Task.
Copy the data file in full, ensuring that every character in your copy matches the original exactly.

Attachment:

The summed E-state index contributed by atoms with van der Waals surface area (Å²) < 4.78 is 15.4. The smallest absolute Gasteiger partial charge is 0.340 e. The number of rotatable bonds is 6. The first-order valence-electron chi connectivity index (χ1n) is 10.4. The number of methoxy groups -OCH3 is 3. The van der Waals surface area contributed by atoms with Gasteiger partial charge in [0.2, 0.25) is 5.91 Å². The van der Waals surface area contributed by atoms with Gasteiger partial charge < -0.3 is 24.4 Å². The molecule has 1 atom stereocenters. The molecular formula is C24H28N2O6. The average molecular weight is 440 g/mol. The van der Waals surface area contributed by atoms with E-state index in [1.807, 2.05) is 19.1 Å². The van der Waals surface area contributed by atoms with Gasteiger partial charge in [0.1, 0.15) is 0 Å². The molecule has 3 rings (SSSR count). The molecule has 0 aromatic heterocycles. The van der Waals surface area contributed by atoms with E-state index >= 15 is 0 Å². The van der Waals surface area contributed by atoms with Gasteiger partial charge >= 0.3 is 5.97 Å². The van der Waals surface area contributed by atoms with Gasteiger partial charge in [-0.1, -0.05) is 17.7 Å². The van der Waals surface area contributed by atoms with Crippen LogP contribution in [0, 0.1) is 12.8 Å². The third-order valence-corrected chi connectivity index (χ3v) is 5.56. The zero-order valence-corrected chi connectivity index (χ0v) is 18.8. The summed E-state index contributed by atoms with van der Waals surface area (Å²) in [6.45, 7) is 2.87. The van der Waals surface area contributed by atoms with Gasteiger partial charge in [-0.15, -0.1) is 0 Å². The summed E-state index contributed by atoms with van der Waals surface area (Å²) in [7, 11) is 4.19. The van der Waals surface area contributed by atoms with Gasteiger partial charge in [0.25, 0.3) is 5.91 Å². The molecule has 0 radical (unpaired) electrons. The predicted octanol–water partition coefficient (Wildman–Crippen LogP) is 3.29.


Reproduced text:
The summed E-state index contributed by atoms with van der Waals surface area (Å²) < 4.78 is 15.4. The smallest absolute Gasteiger partial charge is 0.340 e. The number of rotatable bonds is 6. The first-order valence-electron chi connectivity index (χ1n) is 10.4. The number of methoxy groups -OCH3 is 3. The van der Waals surface area contributed by atoms with Gasteiger partial charge in [0.2, 0.25) is 5.91 Å². The van der Waals surface area contributed by atoms with Gasteiger partial charge < -0.3 is 24.4 Å². The molecule has 1 atom stereocenters. The molecular formula is C24H28N2O6. The average molecular weight is 440 g/mol. The van der Waals surface area contributed by atoms with E-state index in [1.807, 2.05) is 19.1 Å². The van der Waals surface area contributed by atoms with Gasteiger partial charge in [0.1, 0.15) is 0 Å². The molecule has 3 rings (SSSR count). The molecule has 0 aromatic heterocycles. The van der Waals surface area contributed by atoms with E-state index >= 15 is 0 Å². The van der Waals surface area contributed by atoms with Gasteiger partial charge >= 0.3 is 5.97 Å². The van der Waals surface area contributed by atoms with Gasteiger partial charge in [-0.1, -0.05) is 17.7 Å². The van der Waals surface area contributed by atoms with Crippen LogP contribution in [0, 0.1) is 12.8 Å². The third-order valence-corrected chi connectivity index (χ3v) is 5.56. The zero-order valence-corrected chi connectivity index (χ0v) is 18.8. The summed E-state index contributed by atoms with van der Waals surface area (Å²) in [6.45, 7) is 2.87. The van der Waals surface area contributed by atoms with Gasteiger partial charge in [-0.15, -0.1) is 0 Å². The summed E-state index contributed by atoms with van der Waals surface area (Å²) in [7, 11) is 4.19. The van der Waals surface area contributed by atoms with Gasteiger partial charge in [0.25, 0.3) is 5.91 Å². The molecule has 0 radical (unpaired) electrons. The predicted octanol–water partition coefficient (Wildman–Crippen LogP) is 3.29.